University of Miami

Miami Hurricanes show no fear of going to Nebraska

Tough road: Hurricanes linebacker Denzel Perryman (52), with Thurston Armbrister, relishes the challenge of playing in Lincoln, Nebraska, on Saturday. ‘I can’t wait for this matchup.’
Tough road: Hurricanes linebacker Denzel Perryman (52), with Thurston Armbrister, relishes the challenge of playing in Lincoln, Nebraska, on Saturday. ‘I can’t wait for this matchup.’ MIAMI HERALD STAFF

As someone who wasn’t afraid to go shirtless for warm-ups in frigid Pittsburgh last November, University of Miami middle linebacker Denzel Perryman is looking forward to Saturday’s showdown with 24th-ranked Nebraska in much the same manner.

For Perryman, there’s nothing to be afraid of.

“What do they call it? The Red Sea or something like that?” Perryman said Saturday shortly after he and the Hurricanes flexed some defensive muscle with jarring hits and four sacks in a win over Arkansas State at Sun Life Stadium. “I’m excited to go out there and see all the fans with the little corn on their heads. I can’t wait for this matchup.”

The Hurricanes, much improved statistically this season on defense (eighth in total defense, 15th against the run and 35th in scoring), will have their hands full Saturday at Nebraska’s Memorial Stadium. And the 92,000-plus screaming fans in what is expected to be the Cornhuskers’ 336th consecutive sellout crowd will be among the least of their concerns.

Led by star tailback Ameer Abdullah, college football’s active leader in career all-purpose yards, dual-threat quarterback Tommy Armstrong (10-1 as a starter), and senior receiver Kenny Bell (No.2 all-time in Nebraska receiving), the Cornhuskers (3-0) have one of the most explosive offenses in the country.

Nebraska is averaging 47 points (10th), 594.3 yards (fifth), 324.3 rushing yards (eighth) and is tied for the national lead with nine plays of 40 yards or more.

“This is probably going to be the best opponent we’ve played so far — a really physical team,” Abdullah told ESPN this week. “I feel like I have my best games when I play physical fronts.

“This game means a lot for my career. I really want to really exert myself [from] a national standpoint with this game, and I’m sure our team wants to do the same.”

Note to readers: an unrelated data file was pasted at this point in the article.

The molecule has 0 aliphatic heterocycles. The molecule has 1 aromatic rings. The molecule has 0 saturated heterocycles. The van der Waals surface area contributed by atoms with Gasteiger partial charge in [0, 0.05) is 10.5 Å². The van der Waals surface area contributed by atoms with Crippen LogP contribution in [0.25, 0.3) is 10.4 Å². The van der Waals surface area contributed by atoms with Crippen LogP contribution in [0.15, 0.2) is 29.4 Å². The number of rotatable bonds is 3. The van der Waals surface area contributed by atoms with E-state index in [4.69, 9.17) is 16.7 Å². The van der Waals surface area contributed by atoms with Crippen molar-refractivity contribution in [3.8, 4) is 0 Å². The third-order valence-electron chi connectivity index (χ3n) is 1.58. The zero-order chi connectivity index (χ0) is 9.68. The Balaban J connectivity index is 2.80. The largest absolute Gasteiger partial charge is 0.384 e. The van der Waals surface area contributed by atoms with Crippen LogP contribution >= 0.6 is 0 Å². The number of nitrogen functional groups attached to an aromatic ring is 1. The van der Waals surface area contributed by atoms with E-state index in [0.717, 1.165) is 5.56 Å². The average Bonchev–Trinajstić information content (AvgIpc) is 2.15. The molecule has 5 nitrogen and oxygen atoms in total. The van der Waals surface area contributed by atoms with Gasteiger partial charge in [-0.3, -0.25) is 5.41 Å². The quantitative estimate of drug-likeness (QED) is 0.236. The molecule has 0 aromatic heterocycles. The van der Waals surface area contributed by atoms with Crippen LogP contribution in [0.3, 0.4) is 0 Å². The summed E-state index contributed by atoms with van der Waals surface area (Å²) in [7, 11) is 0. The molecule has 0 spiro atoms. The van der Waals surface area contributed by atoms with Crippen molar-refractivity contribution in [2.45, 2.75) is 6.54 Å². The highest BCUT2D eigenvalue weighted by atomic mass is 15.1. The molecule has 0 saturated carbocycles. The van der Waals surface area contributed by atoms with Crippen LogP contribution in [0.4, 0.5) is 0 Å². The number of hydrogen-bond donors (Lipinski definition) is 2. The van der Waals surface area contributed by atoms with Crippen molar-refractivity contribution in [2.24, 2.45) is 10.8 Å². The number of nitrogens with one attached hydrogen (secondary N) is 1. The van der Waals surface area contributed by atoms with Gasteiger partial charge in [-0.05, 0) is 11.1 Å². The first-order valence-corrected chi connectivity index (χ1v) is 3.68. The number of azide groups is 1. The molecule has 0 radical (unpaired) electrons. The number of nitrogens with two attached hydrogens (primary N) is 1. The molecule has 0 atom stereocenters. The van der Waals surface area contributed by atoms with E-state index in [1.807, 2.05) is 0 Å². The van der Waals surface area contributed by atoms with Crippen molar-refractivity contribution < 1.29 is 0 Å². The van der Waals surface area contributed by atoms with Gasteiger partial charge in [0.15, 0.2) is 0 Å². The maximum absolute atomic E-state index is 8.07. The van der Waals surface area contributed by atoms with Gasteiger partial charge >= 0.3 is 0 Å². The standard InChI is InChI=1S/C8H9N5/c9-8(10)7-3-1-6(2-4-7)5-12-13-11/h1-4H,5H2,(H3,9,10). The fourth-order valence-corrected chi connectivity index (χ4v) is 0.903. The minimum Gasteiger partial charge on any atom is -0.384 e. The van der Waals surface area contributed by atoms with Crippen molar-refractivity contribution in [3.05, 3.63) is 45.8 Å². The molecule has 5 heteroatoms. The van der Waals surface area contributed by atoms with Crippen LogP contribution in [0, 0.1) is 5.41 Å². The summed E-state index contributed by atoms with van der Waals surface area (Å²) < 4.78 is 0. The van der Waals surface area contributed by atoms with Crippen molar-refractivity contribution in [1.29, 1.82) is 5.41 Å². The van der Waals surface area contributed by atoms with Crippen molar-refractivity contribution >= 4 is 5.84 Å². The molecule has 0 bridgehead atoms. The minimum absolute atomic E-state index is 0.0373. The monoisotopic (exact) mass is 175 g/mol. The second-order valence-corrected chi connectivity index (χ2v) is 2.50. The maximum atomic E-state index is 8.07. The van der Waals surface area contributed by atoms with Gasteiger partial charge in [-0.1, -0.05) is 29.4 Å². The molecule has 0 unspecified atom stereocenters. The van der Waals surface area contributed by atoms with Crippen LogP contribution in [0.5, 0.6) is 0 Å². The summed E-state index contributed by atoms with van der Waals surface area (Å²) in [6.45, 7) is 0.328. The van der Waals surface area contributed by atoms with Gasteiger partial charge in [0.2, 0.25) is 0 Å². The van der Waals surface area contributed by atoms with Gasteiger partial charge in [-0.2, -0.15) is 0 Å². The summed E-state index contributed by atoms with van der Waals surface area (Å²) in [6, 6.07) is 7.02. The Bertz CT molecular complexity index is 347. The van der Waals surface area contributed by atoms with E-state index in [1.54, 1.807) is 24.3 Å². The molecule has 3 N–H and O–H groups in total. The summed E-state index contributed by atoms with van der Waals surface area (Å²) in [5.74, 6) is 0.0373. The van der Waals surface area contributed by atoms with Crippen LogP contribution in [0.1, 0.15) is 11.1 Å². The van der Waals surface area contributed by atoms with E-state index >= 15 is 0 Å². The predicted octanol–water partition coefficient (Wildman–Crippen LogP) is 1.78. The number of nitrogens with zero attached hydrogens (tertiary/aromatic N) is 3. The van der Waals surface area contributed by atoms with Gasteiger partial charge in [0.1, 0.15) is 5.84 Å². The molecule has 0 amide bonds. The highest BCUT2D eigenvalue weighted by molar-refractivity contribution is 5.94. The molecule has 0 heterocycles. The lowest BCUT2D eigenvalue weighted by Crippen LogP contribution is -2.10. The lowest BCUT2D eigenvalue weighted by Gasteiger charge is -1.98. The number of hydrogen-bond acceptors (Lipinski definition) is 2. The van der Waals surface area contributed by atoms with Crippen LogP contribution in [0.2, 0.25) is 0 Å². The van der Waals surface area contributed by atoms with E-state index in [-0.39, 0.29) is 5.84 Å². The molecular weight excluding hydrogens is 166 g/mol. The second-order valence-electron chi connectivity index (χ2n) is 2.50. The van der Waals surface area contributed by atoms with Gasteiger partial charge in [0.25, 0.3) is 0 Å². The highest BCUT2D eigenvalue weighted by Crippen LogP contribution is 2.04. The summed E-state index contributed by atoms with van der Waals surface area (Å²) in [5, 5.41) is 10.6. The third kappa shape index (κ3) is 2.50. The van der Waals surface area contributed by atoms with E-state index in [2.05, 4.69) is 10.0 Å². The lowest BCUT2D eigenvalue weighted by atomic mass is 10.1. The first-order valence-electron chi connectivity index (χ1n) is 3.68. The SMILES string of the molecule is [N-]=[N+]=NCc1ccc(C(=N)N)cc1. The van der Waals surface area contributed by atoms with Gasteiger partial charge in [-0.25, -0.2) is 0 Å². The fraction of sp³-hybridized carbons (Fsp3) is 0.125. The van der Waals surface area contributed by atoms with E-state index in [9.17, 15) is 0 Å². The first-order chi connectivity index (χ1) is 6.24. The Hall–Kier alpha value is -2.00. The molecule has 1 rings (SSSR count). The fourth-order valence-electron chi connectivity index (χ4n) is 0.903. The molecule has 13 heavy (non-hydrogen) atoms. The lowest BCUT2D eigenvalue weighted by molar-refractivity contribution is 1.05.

The Hurricanes (2-1) have shrunk on the big stage before under Al Golden. They gave up an average of 41.7 points and 538 yards in the three games they played against teams that finished in the Associated Press Top 25 last season. All were blowout losses.

Saturday’s showdown in Lincoln is an opportunity for the Canes to prove this defense really is better, and for the program to show recruits it really is headed in the right direction.

“It’s going to be an extreme challenge for us,” defensive end Olsen Pierre said. “They’ve got a good senior O-line, a good running back, but it’s not a challenge we’re going to be scared of. We’re going to be ready for it.”

Defensive end Anthony Chickillo compared Abdullah (5-9, 200) to former North Carolina running back Giovanni Bernard, now a standout for the Cincinnati Bengals. Pierre said Nebraska’s No.8 looks a lot like Miami’s No.8 — Duke Johnson. “He’s a similar type of back,” Pierre said. “We’ll be ready for him.”

The Hurricanes, who have 11 sacks through their first three games, will again face an elusive quarterback in Armstrong (6-1, 220). Last weekend, Arkansas State’s Fredi Knighton made UM look foolish at times with point-guard type passes to evade the pressure. Pierre and defensive coordinator Mark D’Onofrio said UM’s defense must stay in its running lanes and stick to its gap assignments like it has thus far this season.

Nebraska’s offensive line isn’t loaded with experience, but the Cornhuskers have allowed just one sack and three quarterback hurries in the first three games. The left side, anchored by junior tackle Alex Lewis (6-6, 290), a transfer from Colorado, and senior guard and captain Jake Cotton (6-6, 305), has 32 games’ worth of combined starting experience. The rest of the line has 13 combined starts. Right tackle Zach Sterup (6-8, 320) is the only starter who was tabbed higher than a three-star recruit by

Miami’s third-down defense is also an area that needs to improve, D’Onofrio said. Opponents have been in third-and-long situations 15 times this season and have converted first downs seven times. Overall on third down, Miami’s defense has given up a first down half the time opponents have decided to throw (12 of 24) against it.

“We’re not having precise pass-rush lanes like we should,” Chickillo said. “Credit to Arkansas State’s quarterback last game. He was a good scrambler and he got away from us a couple of times. That’s something we’re going to improve this week and really focus on.”